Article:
Reaching into the dark heart of the terror, but with an added and unexpected twist, writers Nick Stimson and Jimmy Jewell have created a superb new production which places the classic story against the chilling background of a Geneva freak show in the early nineteenth century.
Murder, horror, loss of innocence and an unstoppable voyage into the darkest recesses of the human soul overwhelmed all those involved as they experienced the final desperate journey of Victor Frankenstein as he attempted to hunt down his nemesis in the frozen wastes of the far north.
Frankenstein is the most famous of all horror stories. For two hundred years this classic tale has fascinated and intrigued readers.
Loosely adapted from the famous novel of the same name by Mary Shelley, this music theatre production, set in the early part of the 19th century, reflects the high passions, ideals and fevered imagination of that glorious romantic age. The musical tells the story of Victor Frankenstein, a young, brilliant and driven scientist, who is obsessed with the desire to create human life out of dead matter - to bring the perfect human being into a world that is corrupt and far from perfect. Frankenstein assembles a Creature from body parts and brings the Creature alive. But the Creature is more than a collection of body parts and demands that his creator shows him love. Unable to do so, Frankenstein rejects the Creature and so begins a terrible story of betrayal and revenge.
One by one the creature murders all those who are closest to Frankenstein. When confronted he begs his creator to make him a mate, a female counterpart who will understand him and give him the love he so desperately seeks, promising that if he does this thing the Creature will leave him alone forever. When Frankenstein destroys the female he has made then the Creature seeks the ultimate retribution and murders Elizabeth, Victor's bride, on their wedding night. The last scene of the musical sees Frankenstein pursuing the Creature across the frozen icy wastes of the Arctic towards a final encounter and a shattering moment of truth.
There are 28 named parts plus a chorus of crowd, dancers and villagers, so plenty for even the biggest cast: Cast Breakdown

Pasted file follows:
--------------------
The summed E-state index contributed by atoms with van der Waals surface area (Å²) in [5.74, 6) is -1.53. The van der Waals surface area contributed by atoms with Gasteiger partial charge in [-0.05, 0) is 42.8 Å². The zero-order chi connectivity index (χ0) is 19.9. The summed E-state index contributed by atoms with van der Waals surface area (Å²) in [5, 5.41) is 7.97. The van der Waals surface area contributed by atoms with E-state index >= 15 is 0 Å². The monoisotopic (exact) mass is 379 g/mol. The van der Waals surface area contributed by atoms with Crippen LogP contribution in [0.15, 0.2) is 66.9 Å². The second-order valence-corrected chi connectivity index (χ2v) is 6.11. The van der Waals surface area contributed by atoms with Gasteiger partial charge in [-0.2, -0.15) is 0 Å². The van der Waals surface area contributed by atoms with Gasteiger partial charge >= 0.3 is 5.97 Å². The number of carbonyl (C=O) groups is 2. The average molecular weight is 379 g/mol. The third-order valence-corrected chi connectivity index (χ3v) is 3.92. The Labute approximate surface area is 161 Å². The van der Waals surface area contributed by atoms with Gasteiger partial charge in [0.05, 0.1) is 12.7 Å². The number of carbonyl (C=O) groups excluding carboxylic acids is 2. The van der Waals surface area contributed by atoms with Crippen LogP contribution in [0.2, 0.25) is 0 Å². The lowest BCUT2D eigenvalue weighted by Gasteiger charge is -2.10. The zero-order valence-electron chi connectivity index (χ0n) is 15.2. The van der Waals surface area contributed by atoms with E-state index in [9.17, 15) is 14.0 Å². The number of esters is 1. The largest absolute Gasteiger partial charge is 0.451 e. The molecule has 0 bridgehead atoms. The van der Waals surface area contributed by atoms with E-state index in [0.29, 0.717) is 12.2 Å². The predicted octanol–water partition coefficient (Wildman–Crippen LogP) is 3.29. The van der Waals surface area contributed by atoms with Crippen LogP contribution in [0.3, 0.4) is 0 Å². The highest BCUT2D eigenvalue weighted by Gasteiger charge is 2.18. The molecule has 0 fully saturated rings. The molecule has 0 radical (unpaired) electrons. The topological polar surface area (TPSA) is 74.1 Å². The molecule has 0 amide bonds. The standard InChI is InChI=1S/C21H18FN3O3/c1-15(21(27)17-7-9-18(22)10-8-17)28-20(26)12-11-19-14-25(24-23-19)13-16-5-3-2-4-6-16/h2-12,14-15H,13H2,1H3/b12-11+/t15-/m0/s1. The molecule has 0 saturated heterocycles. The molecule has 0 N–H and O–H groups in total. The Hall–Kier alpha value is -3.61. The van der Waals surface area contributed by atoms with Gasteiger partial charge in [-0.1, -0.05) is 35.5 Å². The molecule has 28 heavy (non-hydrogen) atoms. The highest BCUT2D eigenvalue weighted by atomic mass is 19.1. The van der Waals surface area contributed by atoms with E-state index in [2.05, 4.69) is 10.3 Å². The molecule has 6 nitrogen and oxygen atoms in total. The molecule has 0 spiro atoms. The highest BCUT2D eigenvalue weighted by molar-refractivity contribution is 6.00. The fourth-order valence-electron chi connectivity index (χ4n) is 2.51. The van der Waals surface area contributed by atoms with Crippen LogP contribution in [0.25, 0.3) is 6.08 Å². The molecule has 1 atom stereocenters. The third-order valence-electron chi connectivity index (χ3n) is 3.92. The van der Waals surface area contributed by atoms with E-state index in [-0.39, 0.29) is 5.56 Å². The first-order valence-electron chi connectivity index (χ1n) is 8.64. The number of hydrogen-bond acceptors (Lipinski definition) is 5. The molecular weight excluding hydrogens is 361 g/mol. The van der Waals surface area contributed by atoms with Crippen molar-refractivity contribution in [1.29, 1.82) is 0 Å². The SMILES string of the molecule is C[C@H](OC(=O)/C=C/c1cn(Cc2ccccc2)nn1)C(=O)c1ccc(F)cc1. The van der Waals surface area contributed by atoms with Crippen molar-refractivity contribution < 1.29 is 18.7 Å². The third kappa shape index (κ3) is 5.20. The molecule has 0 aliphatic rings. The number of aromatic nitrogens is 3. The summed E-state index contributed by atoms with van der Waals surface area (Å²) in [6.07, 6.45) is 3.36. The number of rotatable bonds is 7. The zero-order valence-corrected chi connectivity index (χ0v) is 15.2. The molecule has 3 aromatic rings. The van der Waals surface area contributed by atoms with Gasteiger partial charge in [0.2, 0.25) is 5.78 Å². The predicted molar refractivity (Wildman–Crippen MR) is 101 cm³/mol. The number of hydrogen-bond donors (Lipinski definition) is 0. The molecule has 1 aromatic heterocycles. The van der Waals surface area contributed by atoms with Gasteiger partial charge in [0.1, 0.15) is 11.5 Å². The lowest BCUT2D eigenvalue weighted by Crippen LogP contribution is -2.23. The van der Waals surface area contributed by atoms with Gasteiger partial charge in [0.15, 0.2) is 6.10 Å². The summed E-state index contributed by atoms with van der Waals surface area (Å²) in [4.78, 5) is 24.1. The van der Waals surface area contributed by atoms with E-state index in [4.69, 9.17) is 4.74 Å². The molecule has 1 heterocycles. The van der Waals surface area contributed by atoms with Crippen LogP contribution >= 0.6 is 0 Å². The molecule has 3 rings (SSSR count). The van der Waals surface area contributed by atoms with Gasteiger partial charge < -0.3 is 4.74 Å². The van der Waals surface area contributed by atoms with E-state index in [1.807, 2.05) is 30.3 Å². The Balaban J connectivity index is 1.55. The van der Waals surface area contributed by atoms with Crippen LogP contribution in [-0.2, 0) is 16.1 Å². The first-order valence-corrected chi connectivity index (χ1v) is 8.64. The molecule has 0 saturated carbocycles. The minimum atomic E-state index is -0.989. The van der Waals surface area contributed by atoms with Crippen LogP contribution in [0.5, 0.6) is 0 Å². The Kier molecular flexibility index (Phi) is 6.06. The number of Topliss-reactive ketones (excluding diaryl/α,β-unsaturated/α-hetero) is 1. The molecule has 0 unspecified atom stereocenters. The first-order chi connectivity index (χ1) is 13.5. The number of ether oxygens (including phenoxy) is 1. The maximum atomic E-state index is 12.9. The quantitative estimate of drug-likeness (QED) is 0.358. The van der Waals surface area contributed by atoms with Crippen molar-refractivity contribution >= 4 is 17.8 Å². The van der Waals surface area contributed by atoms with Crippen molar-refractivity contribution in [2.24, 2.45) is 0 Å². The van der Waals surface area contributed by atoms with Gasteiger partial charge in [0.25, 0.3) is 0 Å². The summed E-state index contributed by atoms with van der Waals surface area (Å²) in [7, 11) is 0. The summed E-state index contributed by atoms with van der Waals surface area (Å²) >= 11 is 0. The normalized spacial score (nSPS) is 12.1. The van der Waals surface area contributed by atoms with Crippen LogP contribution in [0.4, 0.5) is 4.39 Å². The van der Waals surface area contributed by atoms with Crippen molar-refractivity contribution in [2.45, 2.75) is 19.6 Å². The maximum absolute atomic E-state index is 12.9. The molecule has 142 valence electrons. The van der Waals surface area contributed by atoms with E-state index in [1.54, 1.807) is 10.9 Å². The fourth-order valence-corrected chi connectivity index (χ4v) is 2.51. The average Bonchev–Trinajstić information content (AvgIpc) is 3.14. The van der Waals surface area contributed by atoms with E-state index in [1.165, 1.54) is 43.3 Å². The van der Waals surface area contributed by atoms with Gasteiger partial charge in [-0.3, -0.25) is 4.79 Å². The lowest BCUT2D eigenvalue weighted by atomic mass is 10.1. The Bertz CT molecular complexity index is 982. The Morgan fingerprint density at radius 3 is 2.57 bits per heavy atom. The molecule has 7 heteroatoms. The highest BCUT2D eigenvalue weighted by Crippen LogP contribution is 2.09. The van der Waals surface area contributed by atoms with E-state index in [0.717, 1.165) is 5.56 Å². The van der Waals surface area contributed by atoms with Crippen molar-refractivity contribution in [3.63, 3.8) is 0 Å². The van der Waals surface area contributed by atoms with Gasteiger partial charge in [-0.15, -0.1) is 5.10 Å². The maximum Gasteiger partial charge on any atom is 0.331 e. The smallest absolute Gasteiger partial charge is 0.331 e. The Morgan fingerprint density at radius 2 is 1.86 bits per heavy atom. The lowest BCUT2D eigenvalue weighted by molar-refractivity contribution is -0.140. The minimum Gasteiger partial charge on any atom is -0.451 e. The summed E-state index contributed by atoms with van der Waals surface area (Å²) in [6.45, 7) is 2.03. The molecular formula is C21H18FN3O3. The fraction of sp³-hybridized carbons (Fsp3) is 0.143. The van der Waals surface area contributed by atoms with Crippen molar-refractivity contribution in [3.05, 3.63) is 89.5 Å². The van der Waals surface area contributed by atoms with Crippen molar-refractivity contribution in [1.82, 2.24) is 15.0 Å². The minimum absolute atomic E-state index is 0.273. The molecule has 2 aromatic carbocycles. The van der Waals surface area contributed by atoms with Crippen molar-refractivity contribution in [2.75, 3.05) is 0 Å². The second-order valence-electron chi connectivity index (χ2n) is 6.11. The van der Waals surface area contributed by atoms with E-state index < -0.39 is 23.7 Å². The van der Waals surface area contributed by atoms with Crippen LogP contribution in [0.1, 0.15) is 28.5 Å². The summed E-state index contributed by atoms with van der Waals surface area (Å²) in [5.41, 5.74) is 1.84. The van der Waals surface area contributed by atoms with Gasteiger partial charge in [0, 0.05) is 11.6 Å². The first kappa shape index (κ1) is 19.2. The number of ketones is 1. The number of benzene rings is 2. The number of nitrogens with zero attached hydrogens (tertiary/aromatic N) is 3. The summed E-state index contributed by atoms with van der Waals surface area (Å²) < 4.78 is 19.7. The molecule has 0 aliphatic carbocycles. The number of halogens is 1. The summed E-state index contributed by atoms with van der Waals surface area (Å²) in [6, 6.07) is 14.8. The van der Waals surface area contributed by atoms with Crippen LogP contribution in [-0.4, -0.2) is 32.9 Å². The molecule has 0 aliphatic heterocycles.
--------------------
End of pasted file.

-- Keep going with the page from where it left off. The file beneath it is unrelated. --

Take a look at some script, vocal score and piano/conductor score here: Perusal Excerpts
Although the musical is adapted from the Mary Shelley novel the story has been edited and tweaked to maximize dramatic impact. Some new characters and scenes have been included but the essence of the story remains as Mary Shelley intended.
FRANKENSTEIN is about damnation and salvation. It is an early form of science fiction where a scientist, a dangerous and unknown breed at the time, has the audacity to create life. When Victor Frankenstein realises what he has done he is appalled and shocked. When the Creature he has created, a perfect human being, innocent and angelic, asks to be loved, Frankenstein’s reaction is to try to destroy his own creation. The result of his actions turns the Creature from innocence to a terrible destroyer of life.
The popular image of Frankenstein’s Creature is of a deformed, stitched and roughly put together monster. In her original story Mary Shelley made the Creature perfect in all ways. The same applies to the musical. The horror must come from within.
In this musical the darkness and growing horror of the story is set against big comic
moments. It is a gothic horror musical and the greater the contrast between dark and light, the greater the effect on the audience.
The musical has many characters and can be played by a company as small as twenty or as large as required. Doubling and multi-role playing works well.
All the company need to be good movers. There are some specific dance moments in addition to stylized movement.